Thursday, November 14, 2019

By Charlie Keegan

THE deeds of the Laois footballers who travelled to New York in 1938 have been chronicled in a superb book by Brian Delaney, Portlaoise which was launched by former Knockbeg, Graiguecullen and Laois footballer Mick Fennell in the Graiguecullen GAA clubhouse recently.
In 1938, All-Ireland champions Kerry and beaten finalists, Ulster champions Cavan, were invited to New York but Kerry were unable to fulfil that invitation and, in their stead, nominated Laois.
The Laois party left Cobh on Saturday 7 May on the SS Manhattan and arrived in New York on Friday 13 May. That date might have been regarded as a bad omen but, as things turned out, any feelings superstitions were mislaid.
During their 26-day stay Laois played five games and were unbeaten. The first game against Cavan was drawn but the O’Moore County were clear winners of the second game. Laois also defeated New York twice, the second time in an exhibition game while there were also victories over Philadelphia and Boston.
For their victory over Cavan, the magnificent International Trophy, sponsored by whiskey distillers John Jameson, was presented to winning captain Jack Delaney of Stradbally. Jack is father of the book’s author, Brian. The Tommy Heeney Cup was presented to Jack for the 7 June 1938 defeat of New York. Heeney was a Longford native, an Irish emigrant to the Big Apple.
The Laois contingent stayed a week longer than intended due to the drawn game and started their journey home on board the President Harding on 8 June, arriving back in Cobh on June 15.
Brian Delaney had heard a lot about the Laois team of 1938 travelling to the States and over the past two years carried out extensive research on the subject, resulting in the publication which is titled simply: ‘They Took the USA by Storm’, with the subtitle ‘Laois Footballers Tour 1938’.
The tour had Laois in fine fettle for the Leinster championship and they duly defeated Kildare in the provincial final on a score of 2-8 to 1-2 before falling to Kerry in the All-Ireland semi-final by 2-6 to 2-4.
Stradbally and Graiguecullen players dominated the Laois team which made the trip across the broad Atlantic.
The seven Graigue players were: Tommy Murphy, Mick Haughney, John (Mallet) McDarby, Jim Slater, Jim (Rexie) McDonald, Ned Begley and goalkeeper Mick (Buxie) Farrell.
There were also three Army Metro players and one from Garda on the team panel.
Brian Delaney’s book features a front page photo of the Laois group on their return to the county, with his father Jack in possession of the magnificent International Trophy. The photo was taken in the Court Square, Stradbally.
There was a Graiguecullen connection to that Laois homecoming of 81 years ago. Noel Alcock from Staunton Avenue, Graiguecullen, was present when the heroes returned. Noel attended Saturday’s book launch and made a presentation on behalf of the Graiguecullen club to Brian Delaney.
Mick Bolton, Graiguecullen treasurer and club stalwart, showed me an admission ticket for a game played between Laois and Carlow footballers in Dr Cullen Park on Sunday, 27 April 1947. The game was a fundraiser for the dependants of Mick (Buxie) Farrell, who died less than nine years after the American trip.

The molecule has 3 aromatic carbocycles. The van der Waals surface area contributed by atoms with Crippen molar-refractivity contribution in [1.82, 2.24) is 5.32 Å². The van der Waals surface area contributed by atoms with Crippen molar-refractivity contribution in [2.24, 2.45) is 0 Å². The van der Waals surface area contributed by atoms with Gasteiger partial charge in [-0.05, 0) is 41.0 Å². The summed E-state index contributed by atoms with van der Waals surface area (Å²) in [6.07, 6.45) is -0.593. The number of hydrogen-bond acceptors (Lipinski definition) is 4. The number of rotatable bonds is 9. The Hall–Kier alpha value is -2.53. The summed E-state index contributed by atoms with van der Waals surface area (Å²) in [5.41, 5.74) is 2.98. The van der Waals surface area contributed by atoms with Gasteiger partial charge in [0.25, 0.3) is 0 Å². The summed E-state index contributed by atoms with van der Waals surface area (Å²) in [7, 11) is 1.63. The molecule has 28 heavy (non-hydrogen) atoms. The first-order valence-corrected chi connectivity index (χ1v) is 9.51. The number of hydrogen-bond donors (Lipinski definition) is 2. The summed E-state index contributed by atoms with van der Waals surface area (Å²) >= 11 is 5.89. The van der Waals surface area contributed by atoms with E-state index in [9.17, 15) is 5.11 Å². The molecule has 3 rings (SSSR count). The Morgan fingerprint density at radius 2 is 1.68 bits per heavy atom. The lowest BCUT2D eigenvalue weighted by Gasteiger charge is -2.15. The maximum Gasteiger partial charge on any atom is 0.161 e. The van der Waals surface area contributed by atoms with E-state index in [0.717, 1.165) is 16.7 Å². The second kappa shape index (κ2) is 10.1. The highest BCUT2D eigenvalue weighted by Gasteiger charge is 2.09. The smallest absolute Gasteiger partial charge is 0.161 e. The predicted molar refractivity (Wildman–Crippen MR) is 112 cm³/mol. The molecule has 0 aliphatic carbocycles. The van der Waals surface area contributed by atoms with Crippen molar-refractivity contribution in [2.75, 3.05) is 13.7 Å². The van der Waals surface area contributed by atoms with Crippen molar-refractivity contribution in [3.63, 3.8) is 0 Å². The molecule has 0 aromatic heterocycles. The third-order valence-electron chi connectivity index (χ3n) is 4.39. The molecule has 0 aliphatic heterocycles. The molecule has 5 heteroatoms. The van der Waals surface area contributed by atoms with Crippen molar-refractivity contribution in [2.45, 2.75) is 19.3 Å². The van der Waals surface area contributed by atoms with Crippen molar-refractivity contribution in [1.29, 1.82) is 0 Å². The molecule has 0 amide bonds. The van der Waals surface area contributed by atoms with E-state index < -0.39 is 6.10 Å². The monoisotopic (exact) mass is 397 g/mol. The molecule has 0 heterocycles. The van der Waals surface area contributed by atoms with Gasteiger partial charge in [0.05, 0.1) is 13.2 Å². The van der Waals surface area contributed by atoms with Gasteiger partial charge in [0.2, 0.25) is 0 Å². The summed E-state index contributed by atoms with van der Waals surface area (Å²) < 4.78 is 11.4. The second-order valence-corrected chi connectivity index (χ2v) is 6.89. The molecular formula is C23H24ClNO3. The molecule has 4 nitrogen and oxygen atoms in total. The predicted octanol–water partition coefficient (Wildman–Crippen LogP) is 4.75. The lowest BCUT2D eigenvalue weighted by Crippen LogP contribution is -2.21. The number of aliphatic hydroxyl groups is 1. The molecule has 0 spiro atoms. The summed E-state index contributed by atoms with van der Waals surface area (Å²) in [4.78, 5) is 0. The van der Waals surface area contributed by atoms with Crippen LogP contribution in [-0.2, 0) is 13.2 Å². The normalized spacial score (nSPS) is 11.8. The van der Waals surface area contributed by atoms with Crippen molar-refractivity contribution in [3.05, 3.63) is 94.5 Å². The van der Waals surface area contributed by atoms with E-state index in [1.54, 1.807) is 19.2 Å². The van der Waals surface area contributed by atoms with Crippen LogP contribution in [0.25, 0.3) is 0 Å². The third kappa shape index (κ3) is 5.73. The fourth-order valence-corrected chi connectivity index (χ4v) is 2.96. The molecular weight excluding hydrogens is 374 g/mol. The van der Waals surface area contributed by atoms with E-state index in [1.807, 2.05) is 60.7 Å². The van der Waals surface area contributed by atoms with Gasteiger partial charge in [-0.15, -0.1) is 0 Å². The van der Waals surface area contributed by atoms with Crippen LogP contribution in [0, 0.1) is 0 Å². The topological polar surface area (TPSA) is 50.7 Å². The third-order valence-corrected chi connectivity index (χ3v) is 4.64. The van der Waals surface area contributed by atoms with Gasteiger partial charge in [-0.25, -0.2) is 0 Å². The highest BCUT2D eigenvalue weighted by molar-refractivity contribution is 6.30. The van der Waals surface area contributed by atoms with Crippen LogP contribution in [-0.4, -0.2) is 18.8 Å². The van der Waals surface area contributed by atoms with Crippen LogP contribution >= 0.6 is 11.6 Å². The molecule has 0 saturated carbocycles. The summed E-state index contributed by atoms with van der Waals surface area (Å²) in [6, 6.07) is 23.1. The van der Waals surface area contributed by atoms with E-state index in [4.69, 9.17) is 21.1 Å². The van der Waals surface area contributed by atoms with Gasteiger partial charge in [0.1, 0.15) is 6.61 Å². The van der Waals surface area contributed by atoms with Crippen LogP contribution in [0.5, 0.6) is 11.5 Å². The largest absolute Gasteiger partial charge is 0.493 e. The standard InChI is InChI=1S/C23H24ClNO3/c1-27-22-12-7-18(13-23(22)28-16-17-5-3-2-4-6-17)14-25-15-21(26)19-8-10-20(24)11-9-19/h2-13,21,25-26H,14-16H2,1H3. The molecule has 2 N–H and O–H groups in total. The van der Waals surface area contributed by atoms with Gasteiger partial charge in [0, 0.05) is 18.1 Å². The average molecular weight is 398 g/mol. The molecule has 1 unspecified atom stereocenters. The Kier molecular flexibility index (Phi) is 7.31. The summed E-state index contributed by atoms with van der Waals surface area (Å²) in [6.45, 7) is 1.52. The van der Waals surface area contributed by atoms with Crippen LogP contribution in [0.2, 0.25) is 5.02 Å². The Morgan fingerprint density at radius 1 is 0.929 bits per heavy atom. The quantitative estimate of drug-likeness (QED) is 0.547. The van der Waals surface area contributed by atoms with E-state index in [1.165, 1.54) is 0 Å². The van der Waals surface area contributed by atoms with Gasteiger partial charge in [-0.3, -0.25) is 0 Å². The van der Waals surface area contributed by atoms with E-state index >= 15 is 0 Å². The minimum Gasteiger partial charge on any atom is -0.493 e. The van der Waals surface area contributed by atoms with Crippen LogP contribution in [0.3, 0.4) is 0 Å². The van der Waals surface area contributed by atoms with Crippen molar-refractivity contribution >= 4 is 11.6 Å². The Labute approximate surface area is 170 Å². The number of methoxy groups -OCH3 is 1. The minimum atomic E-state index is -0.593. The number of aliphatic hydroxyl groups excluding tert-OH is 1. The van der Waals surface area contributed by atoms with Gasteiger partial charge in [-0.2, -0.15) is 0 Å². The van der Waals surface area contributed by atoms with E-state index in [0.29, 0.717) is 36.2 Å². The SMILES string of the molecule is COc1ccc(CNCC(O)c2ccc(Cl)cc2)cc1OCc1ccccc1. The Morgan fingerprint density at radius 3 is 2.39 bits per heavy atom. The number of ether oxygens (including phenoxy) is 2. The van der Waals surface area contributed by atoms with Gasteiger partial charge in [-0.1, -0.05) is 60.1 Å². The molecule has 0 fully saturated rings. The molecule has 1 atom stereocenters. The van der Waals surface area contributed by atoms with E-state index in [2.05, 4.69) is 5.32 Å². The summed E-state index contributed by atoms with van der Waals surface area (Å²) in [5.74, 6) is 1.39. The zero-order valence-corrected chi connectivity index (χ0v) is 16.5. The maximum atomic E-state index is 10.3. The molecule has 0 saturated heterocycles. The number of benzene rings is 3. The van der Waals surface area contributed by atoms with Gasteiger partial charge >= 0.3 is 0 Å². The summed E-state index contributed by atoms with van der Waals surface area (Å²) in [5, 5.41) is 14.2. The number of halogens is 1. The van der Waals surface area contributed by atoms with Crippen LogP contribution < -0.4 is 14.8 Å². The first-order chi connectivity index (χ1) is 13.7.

In launching the book, Mick Fennell especially welcomed the families and friends of the great men from Graiguecullen and Stradbally clubs remembered in the book.
Mick told his audience that Graigue’s ‘Magnificent Seven’ on that Laois team “were regarded as the very best of their generation”.
They were held in the highest esteem by the people of Graiguecullen, throughout Laois and Leinster. They were regarded as pillars of society, men to be looked up to.
“The people of Graiguecullen felt they owned them and refused to let them stop playing. John McDarby played until he was 55 and the other men also played until their legs caved in.”
It was an honour and privilege to have known these men, who are remembered for having such a positive influence on people’s lives.
“As the families and friends of these great players I say to you, hold your heads high and always be so proud of them, for what they achieved for this club, Laois and Leinster.”
Brian Delaney described of having come across a history of the 1938 Laois tour through the fact that Lar Brady, then chairman of Laois GAA County Board, kept a detailed daily diary of the events.
Brian’s interest in the 1938 tour was piqued and he obtained photos from the trip and sought more through the local newspapers.
Brian expressed the hope that his book will bring back to life the fabulous Laois footballers of the 1938.
George Nolan, Graiguecullen GAA club president and who, like Mick Fennell, provided a link to the last Graiguecullen team to win the Laois SFC in 1965, brought forward some remarkable statistics in his address.
He said that from 1927, when Graigue entered the Laois championship, to 1949, there were 23 county finals. Twelve of these deciders were between Graiguecullen and Stradbally. And 10 others included either Graigue or Stradbally.
These stats demonstrated the influenced of both clubs in Laois domestic football during that era.
At Railway Cup level, the competition next in importance to the All-Ireland, nine Laois footballers were picked for Leinster in 1938 and seven from the O’Moore County in 1939.
Laois county board chairman Peter O’Neill complimented Brian – who won Laois SFC medals as a half forward with Portlaoise in the 1960s – on his work and dedication in compiling the book.
Michael Lawler, Graiguecullen GAA club chairman, was a very capable MC on the night.
The book is selling for €20 with all profits going to charity.

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